Life in the time of Wuflu, Part 17: The Coming Economic Collapse (as well as things less alarming)

(This post was inspired by Peter at Bayou Renaissance Man.)

How’s that for a clickbait post title? We’ll get to the clickbait in a bit. First, some less alarming items that may be of interest.

A couple of weekends ago, the Freeholders and two other couples decided that enough was more than enough, and non-essentially pulled our RVs to a nearby RV park for a weekend of semi-social distancing. We all hung out together, but avoided the other folks. Supper Saturday night was retrieved from a local Tex-Mex restaurant. So far no one has contracted or died of Wuflu because of the transgression.

Last weekend was both Mother’s Day and my birthday. Family and friends rolled both celebrations into one, and it was nice to have everyone over. The house felt like it had life in it again. We’ve missed having folks over and going to see folks.

There was, however, a fatality that ensued from the festivities. On their way home, Old Friend and his wife hit a deer in their almost new Cadillac SUV. Damage to the SUV wasn’t serious, but will be expensive-grill, grill supporting structure, radiator and so on. The deer, unfortunately, survived, and therein lies a tale.

When we all got there (both kids, Son-In-Law and myself, in 4 vehicles) we started securing things as best we could, setting out traffic warning devices and such. We noticed the deer was still alive, but apparently severely injured but incapacitated. My first instinct was to put it out of its misery, but as Old Friend noted, “Not deer season.” And the wildlife guys around here have no sense of humor. So we left the deer, hoping it would expire quickly.

Uh, no. The State Trooper arrived. I had already secured my pistol in my truck, because I know their drill. He was very calm about the whole thing (surprising so for a really young guy, I’m happy to note). He did his thing, then we had to deal with the deer. Dragging it into the ditch, he asked if I would mind doing the shot, I suspect to save himself paperwork. I didn’t mind. I used the little Ruger LCP I had on me and put a bullet into the left side of the deer’s head. Looked like a good hit, but the deer started kicking. Not good.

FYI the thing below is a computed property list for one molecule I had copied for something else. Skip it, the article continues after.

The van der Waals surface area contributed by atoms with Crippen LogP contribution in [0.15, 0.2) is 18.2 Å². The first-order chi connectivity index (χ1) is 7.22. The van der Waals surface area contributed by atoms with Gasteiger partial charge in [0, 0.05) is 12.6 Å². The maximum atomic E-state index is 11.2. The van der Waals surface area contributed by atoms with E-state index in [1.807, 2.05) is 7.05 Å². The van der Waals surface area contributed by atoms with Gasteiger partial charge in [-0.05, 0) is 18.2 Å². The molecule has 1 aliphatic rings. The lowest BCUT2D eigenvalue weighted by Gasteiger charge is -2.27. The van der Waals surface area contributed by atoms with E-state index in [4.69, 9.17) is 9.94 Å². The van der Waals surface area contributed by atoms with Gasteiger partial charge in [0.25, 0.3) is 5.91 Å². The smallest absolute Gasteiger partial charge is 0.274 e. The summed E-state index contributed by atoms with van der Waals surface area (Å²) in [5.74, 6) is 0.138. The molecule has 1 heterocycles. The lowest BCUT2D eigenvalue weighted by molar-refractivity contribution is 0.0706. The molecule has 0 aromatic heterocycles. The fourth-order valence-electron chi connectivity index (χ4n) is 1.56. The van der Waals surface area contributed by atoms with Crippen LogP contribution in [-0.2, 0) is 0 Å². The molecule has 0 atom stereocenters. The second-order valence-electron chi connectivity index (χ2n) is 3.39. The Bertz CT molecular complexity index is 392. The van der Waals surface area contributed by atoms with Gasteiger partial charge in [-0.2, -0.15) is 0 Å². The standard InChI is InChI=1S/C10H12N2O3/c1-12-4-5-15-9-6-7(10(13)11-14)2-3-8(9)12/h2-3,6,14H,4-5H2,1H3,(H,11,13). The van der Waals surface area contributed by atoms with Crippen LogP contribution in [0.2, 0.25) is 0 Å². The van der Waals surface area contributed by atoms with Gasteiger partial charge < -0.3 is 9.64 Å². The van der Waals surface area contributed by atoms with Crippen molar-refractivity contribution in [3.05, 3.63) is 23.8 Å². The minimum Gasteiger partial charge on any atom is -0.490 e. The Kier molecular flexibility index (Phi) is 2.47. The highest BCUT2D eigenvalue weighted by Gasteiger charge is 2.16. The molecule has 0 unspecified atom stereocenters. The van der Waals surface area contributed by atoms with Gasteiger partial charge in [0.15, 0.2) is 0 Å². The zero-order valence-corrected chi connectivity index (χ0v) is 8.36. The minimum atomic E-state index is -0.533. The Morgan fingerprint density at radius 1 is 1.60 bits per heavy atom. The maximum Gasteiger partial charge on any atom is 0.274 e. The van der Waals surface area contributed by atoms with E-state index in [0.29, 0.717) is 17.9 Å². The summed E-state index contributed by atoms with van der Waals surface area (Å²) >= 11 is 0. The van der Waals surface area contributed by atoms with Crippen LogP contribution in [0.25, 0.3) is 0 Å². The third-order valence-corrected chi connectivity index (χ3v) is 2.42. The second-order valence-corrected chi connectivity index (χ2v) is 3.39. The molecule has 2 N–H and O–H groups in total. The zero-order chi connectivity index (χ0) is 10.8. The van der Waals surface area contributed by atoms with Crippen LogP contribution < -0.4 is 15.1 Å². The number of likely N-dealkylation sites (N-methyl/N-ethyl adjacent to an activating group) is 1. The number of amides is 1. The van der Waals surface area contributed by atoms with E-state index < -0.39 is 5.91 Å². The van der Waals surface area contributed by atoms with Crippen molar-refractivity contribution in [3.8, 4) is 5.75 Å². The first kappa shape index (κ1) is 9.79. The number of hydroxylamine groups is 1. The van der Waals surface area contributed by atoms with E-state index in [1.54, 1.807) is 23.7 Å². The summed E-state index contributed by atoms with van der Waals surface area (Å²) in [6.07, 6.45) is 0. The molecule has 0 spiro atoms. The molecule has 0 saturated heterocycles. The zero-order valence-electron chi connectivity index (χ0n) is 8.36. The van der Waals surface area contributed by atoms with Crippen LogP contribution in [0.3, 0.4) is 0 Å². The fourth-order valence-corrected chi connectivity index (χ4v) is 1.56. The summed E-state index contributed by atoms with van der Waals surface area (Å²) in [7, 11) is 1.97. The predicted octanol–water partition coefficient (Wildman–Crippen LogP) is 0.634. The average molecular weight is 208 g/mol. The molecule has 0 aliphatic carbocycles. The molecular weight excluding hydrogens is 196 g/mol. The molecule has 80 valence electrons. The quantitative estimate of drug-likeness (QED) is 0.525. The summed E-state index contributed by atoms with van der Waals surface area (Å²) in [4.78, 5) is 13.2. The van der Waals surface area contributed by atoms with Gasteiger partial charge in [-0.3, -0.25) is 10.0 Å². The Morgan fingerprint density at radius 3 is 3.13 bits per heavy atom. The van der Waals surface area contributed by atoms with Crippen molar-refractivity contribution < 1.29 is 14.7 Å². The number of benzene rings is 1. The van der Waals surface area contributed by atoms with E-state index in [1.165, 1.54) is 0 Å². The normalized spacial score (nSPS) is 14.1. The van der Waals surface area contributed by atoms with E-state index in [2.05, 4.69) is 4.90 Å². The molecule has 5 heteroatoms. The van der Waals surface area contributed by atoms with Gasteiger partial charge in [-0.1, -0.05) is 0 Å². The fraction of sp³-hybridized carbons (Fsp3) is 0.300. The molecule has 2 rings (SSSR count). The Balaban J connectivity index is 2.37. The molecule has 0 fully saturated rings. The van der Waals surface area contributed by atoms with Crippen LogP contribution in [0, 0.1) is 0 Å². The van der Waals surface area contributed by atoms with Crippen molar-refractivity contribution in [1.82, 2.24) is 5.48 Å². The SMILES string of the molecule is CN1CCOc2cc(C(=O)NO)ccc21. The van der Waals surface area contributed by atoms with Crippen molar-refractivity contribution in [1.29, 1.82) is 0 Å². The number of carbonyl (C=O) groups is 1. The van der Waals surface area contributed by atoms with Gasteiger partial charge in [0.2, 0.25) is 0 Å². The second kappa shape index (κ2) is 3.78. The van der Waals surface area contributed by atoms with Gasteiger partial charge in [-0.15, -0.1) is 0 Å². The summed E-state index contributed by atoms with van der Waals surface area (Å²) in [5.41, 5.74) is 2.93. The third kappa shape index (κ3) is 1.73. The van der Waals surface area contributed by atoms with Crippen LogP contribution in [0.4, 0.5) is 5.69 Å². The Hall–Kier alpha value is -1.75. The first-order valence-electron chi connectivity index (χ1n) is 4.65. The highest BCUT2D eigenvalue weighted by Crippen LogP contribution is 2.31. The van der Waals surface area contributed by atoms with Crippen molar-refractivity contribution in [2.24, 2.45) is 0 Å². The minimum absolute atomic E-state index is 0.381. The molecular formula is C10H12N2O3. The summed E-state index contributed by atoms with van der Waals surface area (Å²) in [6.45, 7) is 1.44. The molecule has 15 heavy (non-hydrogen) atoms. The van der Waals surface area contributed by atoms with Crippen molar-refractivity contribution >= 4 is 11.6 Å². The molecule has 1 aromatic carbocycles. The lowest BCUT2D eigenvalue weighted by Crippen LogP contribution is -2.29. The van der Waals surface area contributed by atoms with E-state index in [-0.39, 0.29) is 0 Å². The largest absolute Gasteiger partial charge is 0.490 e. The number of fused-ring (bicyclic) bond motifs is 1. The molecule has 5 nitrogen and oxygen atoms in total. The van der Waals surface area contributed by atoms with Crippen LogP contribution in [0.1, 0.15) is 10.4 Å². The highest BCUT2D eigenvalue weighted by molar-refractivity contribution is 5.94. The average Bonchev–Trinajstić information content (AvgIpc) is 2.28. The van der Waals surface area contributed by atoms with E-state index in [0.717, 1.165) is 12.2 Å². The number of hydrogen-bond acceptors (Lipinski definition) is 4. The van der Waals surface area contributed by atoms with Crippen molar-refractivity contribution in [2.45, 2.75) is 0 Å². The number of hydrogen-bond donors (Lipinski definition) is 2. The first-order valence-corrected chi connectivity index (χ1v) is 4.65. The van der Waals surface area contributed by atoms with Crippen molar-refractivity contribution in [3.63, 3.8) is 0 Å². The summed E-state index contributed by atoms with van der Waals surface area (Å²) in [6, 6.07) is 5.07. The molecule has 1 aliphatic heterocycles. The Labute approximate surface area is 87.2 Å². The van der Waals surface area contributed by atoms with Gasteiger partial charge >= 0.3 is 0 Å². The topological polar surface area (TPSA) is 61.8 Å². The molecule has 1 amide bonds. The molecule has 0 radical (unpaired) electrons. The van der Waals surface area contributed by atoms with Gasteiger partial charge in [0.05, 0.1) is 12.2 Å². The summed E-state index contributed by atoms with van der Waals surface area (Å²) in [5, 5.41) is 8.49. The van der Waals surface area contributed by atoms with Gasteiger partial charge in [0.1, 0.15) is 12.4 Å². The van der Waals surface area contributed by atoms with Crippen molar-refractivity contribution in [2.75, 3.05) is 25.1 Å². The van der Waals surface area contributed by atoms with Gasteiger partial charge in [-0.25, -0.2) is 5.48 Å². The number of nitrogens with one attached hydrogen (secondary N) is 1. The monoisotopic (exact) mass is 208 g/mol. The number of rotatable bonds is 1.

Another shot, this time in the top of the head just forward of the ears. Through and through wound, with arterial blood spurting from the top and running freely from the bottom. (For what it’s worth, the ammo was Hornady Critical Defense.) Still, the deer did not die. The trooper had to use his sidearm, which is chambered in .357 Sig, to finally dispatch the poor critter. Needless to say, I felt bad for the deer. I added to its pain, and that wasn’t the plan.

I’ve also reconsidered the LCP as a carry gun if away from home. I think that’s going to end. I’ve already started carrying my LC9 S Pro. No more rounds, but a significant power bump since it’s a 9mm. I’ll keep the LCP, and I’ll probably carry it around the house to some extent, but once I am outside the wire, it’s time for something with more “oomph”. If it couldn’t deal with a 75 pound deer at point-blank range, I’m not sure I want to trust it with a bad guy or two.

Obviously, this isn’t scientific, and an anecdote does not equal data. Still, I’m not as comfortable with the little .380 as I once was. While it’s wonderfully convenient-as in, it doesn’t get caught on things while I’m working-it’s not comforting now. I’m in the process of working out how I will constantly carry the somewhat larger gun. New gear, perhaps even a new gun, may be in my future.